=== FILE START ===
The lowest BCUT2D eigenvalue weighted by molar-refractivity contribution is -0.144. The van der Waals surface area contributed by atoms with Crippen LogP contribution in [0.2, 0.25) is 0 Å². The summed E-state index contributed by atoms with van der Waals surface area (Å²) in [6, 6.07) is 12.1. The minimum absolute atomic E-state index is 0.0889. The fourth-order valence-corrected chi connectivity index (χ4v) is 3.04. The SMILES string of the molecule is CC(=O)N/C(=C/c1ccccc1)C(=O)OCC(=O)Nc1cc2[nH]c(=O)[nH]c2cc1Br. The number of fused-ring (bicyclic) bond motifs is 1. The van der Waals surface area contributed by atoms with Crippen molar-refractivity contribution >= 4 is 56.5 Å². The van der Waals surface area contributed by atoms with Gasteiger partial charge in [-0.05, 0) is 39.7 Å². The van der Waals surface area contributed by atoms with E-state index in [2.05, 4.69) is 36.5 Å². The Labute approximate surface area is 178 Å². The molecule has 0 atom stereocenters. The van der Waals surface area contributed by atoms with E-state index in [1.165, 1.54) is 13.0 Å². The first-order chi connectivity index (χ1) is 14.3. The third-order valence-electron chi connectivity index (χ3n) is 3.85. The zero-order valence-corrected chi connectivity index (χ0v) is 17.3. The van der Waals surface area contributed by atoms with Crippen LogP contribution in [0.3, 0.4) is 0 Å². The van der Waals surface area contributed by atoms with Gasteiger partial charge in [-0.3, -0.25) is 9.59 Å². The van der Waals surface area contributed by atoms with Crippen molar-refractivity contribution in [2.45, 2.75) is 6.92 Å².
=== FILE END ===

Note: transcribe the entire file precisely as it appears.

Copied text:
The lowest BCUT2D eigenvalue weighted by molar-refractivity contribution is -0.144. The van der Waals surface area contributed by atoms with Crippen LogP contribution in [0.2, 0.25) is 0 Å². The summed E-state index contributed by atoms with van der Waals surface area (Å²) in [6, 6.07) is 12.1. The minimum absolute atomic E-state index is 0.0889. The fourth-order valence-corrected chi connectivity index (χ4v) is 3.04. The SMILES string of the molecule is CC(=O)N/C(=C/c1ccccc1)C(=O)OCC(=O)Nc1cc2[nH]c(=O)[nH]c2cc1Br. The number of fused-ring (bicyclic) bond motifs is 1. The van der Waals surface area contributed by atoms with Crippen molar-refractivity contribution >= 4 is 56.5 Å². The van der Waals surface area contributed by atoms with Gasteiger partial charge in [-0.05, 0) is 39.7 Å². The van der Waals surface area contributed by atoms with E-state index in [2.05, 4.69) is 36.5 Å². The Labute approximate surface area is 178 Å². The molecule has 0 atom stereocenters. The van der Waals surface area contributed by atoms with E-state index in [1.165, 1.54) is 13.0 Å². The first-order chi connectivity index (χ1) is 14.3. The third-order valence-electron chi connectivity index (χ3n) is 3.85. The zero-order valence-corrected chi connectivity index (χ0v) is 17.3. The van der Waals surface area contributed by atoms with Crippen LogP contribution in [0.3, 0.4) is 0 Å². The van der Waals surface area contributed by atoms with Gasteiger partial charge in [-0.3, -0.25) is 9.59 Å². The van der Waals surface area contributed by atoms with Crippen molar-refractivity contribution in [2.45, 2.75) is 6.92 Å².